Today I’m excited to bring everyone a great new single from indie pop-rock duo, Maeve & Quinn, called “Jeweler’s Row.” With a sound that fits somewhere in the same realm as Maggie Rogers, Snail Mail, and Soccer Mommy, this duo makes breathtaking vocal hooks and harmonies look effortless. The song comes from the band’s forthcoming LP, Another Door, that releases on September 8th. I was also able to catch up with this talented artist for a brief interview below.
Where does the name maeve & quinn come from?
Maeve & Quinn are our middle names: Maris (Maeve) and Bryce (Quinn). When deciding on our name, we wanted something that would reflect us as a duo at the core of the sound and our band; and, that would reflect the importance of cultural heritage and influences in our music, Irish (on our Dad’s side) for one.
You’re both classically trained musicians and have an impressive musical background – how long have you two been writing songs together and what is that process like?
There’s always been collaboration between us, but immersing ourselves in co-songwriting really took off in 2015, spending the better part of a year apart (between Alaska, our home state; and Ireland, where our Dad’s family is from), and then reuniting in Dublin for a few months. Improvisation is at the heart of the process. Our songwriting and composition take shape out of the freedom and exploration of the improvisatory space. Maris will bring a song she’s started writing on guitar to a rehearsal, and Bryce will explore the addition of piano or violin, and vice versa. Other times we come into a rehearsal and play around with different key signatures or lyric prompts and see what takes off musically. The songwriting process, in terms of bringing lyrics and vocals together, has become more and more of a dialogue as we continue to work together. Being twins, and having witnessed each other practicing instruments seriously since childhood, we also have a keen sense and memory for one another’s prior “song banks,” in terms of integrating riffs or verses that re-emerge over time.
Can you share more specifically about the songwriting/production process for the single “Jeweler’s Row”?
Maris brought guitar riffs and lyrics to Bryce, who was drawn to the piano for both rhythmic and melodic interplay. Our vocal blood harmonies heard on the choruses are characteristic of other songs on our upcoming LP as well. The structuring of the outro came into full form in rehearsal process with friend and bassist Kitt Lyles, for a headline show we played in Chicago just before the pandemic lockdown. And true to the spirit of a record made during the height of the pandemic, drummer Quin Kirchner developed just the right palette and vibe (drum tracks sent back and forth over email !) to amplify the song’s anthemic quality. Further to the collaborative aspect — and again, to the various changes in timing and approach affected by the pandemic — we first began recording the song in our hometown of Anchorage, Alaska, with engineer Kurt Riemann, and then finished recording and mixing the song in Chicago with Nick Broste.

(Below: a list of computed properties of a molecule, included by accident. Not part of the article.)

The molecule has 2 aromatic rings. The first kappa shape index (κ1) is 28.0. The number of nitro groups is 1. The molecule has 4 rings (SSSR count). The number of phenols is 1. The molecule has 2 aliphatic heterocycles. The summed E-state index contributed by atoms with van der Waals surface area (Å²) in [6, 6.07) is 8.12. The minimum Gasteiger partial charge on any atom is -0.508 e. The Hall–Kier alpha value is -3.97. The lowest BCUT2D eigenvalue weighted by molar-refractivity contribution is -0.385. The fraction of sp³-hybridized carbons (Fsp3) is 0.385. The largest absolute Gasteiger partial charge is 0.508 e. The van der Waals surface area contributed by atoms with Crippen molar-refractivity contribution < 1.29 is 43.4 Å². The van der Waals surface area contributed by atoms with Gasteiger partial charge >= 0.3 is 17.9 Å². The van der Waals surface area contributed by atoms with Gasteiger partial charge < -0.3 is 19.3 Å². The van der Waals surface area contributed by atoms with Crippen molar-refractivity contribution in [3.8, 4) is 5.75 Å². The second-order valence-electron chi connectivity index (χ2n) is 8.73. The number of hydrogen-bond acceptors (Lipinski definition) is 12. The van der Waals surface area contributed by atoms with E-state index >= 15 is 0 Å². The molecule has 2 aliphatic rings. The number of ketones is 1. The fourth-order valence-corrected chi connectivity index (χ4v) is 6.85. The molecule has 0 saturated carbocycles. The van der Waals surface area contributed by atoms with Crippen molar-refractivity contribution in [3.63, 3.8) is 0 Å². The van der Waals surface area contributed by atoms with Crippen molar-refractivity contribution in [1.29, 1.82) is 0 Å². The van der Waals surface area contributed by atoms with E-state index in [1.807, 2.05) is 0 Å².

We’re excited to hear what’s next for maeve & quinn! Can you tell us more about the album and how “Jeweler’s Row” fits within the overall narrative of the project?
Our first full-length album, Another Door, is an affirmation of possibilities, especially when the future feels unclear. It’s anchored in blood harmonies, lyrical melodies, and dynamic interplay between the two of us on guitar, violin, voice and piano. The album is an intimate conversation between lifelong friends – how we’d describe our relationship as twin sisters. We wrote and recorded the album in Chicago during the height of the pandemic, and we’d call the sound a genre-bending mix of alt rock, pop, and folk.
Another Door has a cumulative effect – each song builds its own landscape, and the through-line is a feeling of openness evocative of our upbringing in the mountainous environment of Alaska. The free, live quality of improvisation also makes its way into our songwriting, an extension of our relationship as twin sisters – our songs are fluid in memory between past and present, layered in perspective. Our friends and stand-out Chicago musicians Matt Ulery (bass) and Quin Kirchner (drums) provide a dynamic rhythm section that elevates the arc of the album, which was recorded and mixed by Nick Broste, and mastered by Justin Perkins.
There’s a sense of inquiry, revealing, and ultimately self-embrace throughout the album. The more you listen, the more layers you’ll hear. Our lead single “Jeweler’s Row” speaks to deep identification found in a new friendship [“…you won’t find some great dividing line”], holding and being held in one’s fullness of experience, especially at the lowest points –“…you told me sadness is a fine way to be.” The song is inspired by a walk around Chicago’s Loop with a new friend. The song leads with our piano and electric guitar, and then rises into a melodic chorus that later expands into an anthemic, full-band outro.
Through Another Door we seek to bridge the closest distance to the farthest, moving between inner and outer emotional spaces — knowing something new is needed, and reaching forward.
Is there anything more you’d like to say about this release?
We’re really excited to introduce listeners to the sound world of our upcoming album Another Door through our first single “Jeweler’s Row”. It’s one of our favorite songs to play live at shows because we can feel the energy of the audience rise to meet us as we sing the chorus in particular – there’s a familiar, shared experience in a song dedicated to feeling deeply seen in a friendship. We’ll be releasing more singles and music videos for the album over the course of this Summer, leading up to the full album release on September 8 – so we encourage folks to check in regularly on our instagram (@maeveandquinnmusic) for updates.